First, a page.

- Date: May 16, 2012
- Time: 5:30pm - 8:00pm
A lively evening of curious cocktails and convivial company, in a beautiful and historic setting on the banks of the Schuylkill River.
Choose your favorite cocktail featuring Bartram Bitters – a curious and beautiful flavor locally and artfully created from a Bartram family recipe. This recipe is recreated for by Philadelphia Distilling and Fair Food. Using primarily local and organic ingredients, it adheres as closely as possible to the traditions the Bartram family would have used in the 1830’s.
$50 – Young Friend – Includes one ticket plus complimentary bottle of Bartram Bitters (Use promo code “YoungFriend”)
$75 – Includes one ticket plus complimentary bottle of Bartram Bitters
$125 – Includes one ticket, one bottle of Bartram Bitters, plus one-year Bartram’s Garden membership
How does John Bartram, America’s first botanist, inspire a new interpretation of a traditional cocktail mixer? While organizing books in the Bartram’s Garden archives, curator Joel Fry found a folded piece of paper tucked into an 1846 copy of A.B. Stong’s The American Flora. The handwritten paper, “Receipt For Making Bartram’s Homestead Bitters” included a formula. It is not signed or dated, but probably dates back to the mid‐19th century and is written inthe hand of John William Bartram (1813‐1866), a great-grandson of John Bartram, the Botanist.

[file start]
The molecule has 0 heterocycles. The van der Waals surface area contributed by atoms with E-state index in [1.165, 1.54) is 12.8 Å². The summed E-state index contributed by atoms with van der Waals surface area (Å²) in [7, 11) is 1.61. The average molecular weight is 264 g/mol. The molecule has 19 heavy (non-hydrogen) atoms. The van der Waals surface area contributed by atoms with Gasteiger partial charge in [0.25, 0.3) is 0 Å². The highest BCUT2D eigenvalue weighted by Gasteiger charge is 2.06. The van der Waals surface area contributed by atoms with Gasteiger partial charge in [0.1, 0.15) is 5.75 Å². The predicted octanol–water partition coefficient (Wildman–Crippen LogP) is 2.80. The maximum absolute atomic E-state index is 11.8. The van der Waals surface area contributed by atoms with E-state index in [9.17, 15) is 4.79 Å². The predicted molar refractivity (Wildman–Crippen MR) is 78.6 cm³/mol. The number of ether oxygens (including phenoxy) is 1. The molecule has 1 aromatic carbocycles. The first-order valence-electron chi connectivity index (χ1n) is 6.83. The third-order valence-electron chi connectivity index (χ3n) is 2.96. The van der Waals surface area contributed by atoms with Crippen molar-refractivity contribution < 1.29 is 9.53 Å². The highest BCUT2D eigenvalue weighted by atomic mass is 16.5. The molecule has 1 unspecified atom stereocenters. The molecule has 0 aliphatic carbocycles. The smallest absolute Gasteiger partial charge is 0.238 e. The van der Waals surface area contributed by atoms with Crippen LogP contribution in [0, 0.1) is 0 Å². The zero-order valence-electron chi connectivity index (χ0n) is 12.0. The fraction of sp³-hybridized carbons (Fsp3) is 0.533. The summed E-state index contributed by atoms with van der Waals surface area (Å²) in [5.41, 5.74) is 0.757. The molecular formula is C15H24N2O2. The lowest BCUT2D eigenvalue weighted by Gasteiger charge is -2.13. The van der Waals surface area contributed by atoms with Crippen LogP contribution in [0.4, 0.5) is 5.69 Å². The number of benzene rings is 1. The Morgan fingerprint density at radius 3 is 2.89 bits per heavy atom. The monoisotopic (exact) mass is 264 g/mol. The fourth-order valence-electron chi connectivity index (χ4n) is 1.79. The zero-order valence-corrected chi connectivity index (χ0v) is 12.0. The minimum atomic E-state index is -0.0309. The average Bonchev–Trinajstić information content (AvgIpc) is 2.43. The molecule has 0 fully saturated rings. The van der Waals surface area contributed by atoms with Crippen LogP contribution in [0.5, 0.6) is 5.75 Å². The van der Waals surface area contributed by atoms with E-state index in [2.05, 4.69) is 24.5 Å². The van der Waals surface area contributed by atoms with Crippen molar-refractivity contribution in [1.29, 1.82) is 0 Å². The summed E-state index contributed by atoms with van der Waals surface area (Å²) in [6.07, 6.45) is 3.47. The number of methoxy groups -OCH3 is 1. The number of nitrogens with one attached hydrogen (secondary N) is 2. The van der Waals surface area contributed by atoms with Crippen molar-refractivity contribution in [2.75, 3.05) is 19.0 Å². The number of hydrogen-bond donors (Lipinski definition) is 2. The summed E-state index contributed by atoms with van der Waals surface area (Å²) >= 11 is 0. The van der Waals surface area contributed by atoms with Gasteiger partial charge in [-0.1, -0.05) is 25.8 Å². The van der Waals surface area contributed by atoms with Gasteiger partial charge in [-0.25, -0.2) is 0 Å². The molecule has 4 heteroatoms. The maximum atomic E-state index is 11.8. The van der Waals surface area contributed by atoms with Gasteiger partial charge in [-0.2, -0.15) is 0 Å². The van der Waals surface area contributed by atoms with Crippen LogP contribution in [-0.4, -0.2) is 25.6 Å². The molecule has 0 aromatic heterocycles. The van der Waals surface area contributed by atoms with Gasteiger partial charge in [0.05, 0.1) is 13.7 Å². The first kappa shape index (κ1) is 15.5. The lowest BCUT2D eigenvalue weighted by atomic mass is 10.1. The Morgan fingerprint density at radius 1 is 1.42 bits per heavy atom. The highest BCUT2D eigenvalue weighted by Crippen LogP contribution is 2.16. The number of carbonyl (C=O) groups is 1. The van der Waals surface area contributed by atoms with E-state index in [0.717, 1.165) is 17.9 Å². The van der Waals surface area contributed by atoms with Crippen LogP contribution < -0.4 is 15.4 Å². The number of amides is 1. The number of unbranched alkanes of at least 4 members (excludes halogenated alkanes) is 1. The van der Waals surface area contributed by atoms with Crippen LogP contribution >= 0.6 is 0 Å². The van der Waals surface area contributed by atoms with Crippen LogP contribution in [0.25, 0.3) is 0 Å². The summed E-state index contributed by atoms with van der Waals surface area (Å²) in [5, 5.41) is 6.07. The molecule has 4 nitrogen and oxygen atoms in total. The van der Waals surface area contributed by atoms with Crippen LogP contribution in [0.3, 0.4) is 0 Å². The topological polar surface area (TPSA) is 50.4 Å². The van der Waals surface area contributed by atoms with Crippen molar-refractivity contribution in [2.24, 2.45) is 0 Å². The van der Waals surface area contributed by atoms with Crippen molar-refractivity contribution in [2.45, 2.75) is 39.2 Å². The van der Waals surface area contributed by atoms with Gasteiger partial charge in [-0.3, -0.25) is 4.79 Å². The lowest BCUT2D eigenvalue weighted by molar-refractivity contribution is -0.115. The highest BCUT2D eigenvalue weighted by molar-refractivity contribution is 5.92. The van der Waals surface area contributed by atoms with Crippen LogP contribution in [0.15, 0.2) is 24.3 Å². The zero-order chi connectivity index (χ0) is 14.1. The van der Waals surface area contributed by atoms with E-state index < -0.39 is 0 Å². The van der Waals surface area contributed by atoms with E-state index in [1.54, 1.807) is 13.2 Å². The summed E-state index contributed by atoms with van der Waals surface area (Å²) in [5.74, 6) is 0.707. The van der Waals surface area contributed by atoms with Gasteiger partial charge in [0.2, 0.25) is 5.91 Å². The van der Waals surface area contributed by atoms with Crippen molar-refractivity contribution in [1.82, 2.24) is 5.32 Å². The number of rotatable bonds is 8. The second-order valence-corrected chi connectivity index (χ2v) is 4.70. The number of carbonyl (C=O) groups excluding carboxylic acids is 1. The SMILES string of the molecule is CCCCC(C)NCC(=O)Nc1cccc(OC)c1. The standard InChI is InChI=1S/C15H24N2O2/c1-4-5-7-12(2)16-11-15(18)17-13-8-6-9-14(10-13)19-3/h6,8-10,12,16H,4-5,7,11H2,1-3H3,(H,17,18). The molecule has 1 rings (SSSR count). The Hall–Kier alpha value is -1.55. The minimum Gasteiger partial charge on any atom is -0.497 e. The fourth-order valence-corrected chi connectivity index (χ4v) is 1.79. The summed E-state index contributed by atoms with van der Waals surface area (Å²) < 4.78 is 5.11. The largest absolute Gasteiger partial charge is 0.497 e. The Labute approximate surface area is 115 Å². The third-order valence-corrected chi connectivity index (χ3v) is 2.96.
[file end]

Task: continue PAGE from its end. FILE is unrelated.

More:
Because of the Bartram’s long‐standing association with medicine and commercial plant ventures, as well as the popularity of bitters in America during the mid‐19th century,there is a strong possibility that this recipe was used for commercial production.
The recipe calls for mixing several astringent plant extracts – gentian root, prickly ash bark, cherry bark, and calamus root – with aromatic and flavorings in an alcohol‐water base. The aromatics and flavorings combine European medicinal plants – orange peel, caraway, and bitter almond ‐ and native North American species – sassafras and wintergreen. The base was diluted, sweetened with sugar, and colored. The final products would have been a potent 37.5% alcohol or 75 proof.